Friday, August 21, 2009

I Want to Believe

Not really, but I do like Agent Mulder's catchphrase. I wonder about how people "believe things that just ain't so," as Will Rogers put it. The current clash of ignorant armies in the night (another great phrase) about our health care non-system came to mind as I was reading Willa Cather's 1915 book, The Song of the Lark. One character says, "Facts really don't count for much, do they? It's all in the way people feel..." The psychology of this is well analyzed in a new book by Chip and Dan Heath, Made to Stick, about how to make ideas "stick" -- and it's not about rattling off a factual, logical argument. Those aligned on the Right have been extremely good at this since Roger Ailes (now head of Fox Noise, dontcha know?) crafted Nixon's successful 1968 counter-revolution with the simple image -- and message -- of the hardhat guy. Reagan's speechwriters' quips, "tear down this wall," "get government off your backs," and "there you go again" sealed the deal in the minds of millions. No substance, but sticky as Superglue. The current President's team should have kept in front of their eyes the half-dozen basic principles of advertising, propaganda, persuasion, or whatever you want to call it: a few templates that when used are sure to affect the way people think. Just compare the effectiveness of a page of statistics on Africa's problems to a Save the Children ad with a face and a name. That the Administration has the facts and the truth is irrelevant to success in convincing the mass public.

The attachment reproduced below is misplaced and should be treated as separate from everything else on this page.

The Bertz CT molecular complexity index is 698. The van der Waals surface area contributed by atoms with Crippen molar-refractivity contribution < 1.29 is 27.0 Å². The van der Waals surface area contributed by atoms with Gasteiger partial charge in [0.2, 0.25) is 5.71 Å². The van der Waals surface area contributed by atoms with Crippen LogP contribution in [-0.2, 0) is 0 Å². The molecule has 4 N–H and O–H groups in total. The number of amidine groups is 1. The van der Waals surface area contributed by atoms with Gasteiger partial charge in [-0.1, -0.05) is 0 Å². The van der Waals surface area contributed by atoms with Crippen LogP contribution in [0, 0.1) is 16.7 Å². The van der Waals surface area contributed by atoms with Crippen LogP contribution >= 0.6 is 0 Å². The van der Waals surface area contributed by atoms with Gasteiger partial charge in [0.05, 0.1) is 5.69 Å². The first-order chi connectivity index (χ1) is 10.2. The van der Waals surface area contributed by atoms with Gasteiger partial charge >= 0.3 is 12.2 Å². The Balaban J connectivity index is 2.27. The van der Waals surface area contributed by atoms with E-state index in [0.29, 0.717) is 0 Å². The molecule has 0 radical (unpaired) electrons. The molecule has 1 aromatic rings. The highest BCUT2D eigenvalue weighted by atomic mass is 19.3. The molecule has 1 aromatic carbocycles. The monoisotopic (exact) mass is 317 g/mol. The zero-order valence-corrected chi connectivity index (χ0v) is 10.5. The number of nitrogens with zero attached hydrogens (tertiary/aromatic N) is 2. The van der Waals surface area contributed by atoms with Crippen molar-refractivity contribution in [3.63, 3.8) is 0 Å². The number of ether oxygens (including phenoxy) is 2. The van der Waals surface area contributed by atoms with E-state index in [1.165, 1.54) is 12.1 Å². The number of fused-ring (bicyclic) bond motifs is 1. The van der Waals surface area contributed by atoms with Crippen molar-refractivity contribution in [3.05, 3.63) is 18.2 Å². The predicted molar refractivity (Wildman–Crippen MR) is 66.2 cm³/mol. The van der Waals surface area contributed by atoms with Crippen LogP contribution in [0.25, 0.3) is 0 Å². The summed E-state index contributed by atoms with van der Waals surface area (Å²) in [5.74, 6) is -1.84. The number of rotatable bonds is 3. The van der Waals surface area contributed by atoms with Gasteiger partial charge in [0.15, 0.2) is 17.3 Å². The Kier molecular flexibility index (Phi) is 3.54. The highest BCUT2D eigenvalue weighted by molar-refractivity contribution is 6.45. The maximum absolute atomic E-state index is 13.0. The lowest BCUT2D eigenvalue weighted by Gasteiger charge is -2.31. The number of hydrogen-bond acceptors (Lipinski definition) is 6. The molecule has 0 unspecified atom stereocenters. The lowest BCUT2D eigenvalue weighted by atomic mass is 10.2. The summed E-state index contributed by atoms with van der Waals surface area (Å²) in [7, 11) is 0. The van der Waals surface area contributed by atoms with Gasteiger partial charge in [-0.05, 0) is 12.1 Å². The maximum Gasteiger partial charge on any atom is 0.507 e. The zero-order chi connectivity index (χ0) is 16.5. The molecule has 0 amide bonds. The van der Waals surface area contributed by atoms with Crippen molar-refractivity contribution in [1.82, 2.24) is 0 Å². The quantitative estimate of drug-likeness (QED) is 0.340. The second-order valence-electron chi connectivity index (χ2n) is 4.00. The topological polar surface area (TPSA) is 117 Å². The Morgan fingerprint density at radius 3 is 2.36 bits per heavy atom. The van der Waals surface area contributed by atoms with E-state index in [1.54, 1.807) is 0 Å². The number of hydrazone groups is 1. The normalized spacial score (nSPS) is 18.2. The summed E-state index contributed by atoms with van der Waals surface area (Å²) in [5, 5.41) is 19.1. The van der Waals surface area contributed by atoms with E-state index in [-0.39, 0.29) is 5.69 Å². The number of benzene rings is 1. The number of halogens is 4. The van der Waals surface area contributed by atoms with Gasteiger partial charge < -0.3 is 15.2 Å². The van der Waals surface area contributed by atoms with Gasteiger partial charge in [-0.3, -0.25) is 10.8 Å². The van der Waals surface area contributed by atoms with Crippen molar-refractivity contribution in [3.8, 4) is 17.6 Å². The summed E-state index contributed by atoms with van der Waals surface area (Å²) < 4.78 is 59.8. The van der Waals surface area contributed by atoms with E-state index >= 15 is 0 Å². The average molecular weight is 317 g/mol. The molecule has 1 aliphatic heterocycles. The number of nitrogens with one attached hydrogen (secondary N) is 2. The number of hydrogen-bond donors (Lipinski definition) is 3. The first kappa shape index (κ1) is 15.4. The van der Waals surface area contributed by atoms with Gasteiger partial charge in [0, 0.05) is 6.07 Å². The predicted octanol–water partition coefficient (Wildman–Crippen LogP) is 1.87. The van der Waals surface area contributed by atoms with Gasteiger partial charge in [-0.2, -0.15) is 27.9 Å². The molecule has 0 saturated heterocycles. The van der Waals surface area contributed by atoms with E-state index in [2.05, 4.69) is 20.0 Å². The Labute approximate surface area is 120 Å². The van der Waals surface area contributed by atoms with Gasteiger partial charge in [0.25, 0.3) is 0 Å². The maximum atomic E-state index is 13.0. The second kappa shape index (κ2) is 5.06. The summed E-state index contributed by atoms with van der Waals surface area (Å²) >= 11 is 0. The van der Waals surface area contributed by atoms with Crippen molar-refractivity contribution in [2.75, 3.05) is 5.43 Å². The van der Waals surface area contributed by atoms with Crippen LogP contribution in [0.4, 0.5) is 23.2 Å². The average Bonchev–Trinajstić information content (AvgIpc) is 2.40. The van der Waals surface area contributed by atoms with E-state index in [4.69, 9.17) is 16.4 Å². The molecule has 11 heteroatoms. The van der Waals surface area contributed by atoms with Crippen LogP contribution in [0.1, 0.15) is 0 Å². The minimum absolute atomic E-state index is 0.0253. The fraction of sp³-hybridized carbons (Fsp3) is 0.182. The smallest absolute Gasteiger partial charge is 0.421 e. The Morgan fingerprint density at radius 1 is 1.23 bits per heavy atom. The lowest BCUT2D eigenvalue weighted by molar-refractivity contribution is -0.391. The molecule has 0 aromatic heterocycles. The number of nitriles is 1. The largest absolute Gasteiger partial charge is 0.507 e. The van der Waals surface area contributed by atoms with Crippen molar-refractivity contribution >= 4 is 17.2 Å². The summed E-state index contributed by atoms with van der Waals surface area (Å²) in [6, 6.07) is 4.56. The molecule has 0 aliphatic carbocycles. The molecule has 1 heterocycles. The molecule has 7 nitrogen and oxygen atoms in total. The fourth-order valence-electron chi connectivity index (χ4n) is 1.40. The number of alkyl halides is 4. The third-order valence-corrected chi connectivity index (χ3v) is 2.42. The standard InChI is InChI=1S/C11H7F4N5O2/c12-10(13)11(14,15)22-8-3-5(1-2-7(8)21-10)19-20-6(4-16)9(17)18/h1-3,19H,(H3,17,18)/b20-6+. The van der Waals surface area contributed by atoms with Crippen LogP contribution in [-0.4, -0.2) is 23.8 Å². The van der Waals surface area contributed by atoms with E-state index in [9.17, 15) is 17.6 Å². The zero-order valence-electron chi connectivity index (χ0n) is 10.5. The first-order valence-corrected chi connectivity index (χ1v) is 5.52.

They also have to understand the conservative and fearful nature of the masses and how to work around it (they don't think and analyze, they believe). Although written a century ago, the thoughts of the Thea, the protagonist in Song of the Lark, are still true today: "She had seen it when she was at home [a small town in Nebraska, 1880's] last summer -- the hostility of comfortable, self-satisfied people toward any serious effort."
The emotional reaction -- and that is what counts -- to the candidacies of Andrew Jackson, Harding and Reagan was that they looked like presidents, and in the case of the latter two, that was all there was but it was enough. And the selling of Dubya, who looked and sounded no more impressive than Barney Fife -- well, that was just a brilliant job.
The ancient Greek and Roman orators knew how to bring in an audience. The 20th century masters of propaganda and advertising knew it. I really wish I could hand our hapless leaders these tools to use, because the stakes are high.

1 comment:

  1. Facts are impotent if people are too stupid or too trained -- or both -- to understand them. Critical analysis is less important than the I Like That factor. So much for the Age of Enlightenment.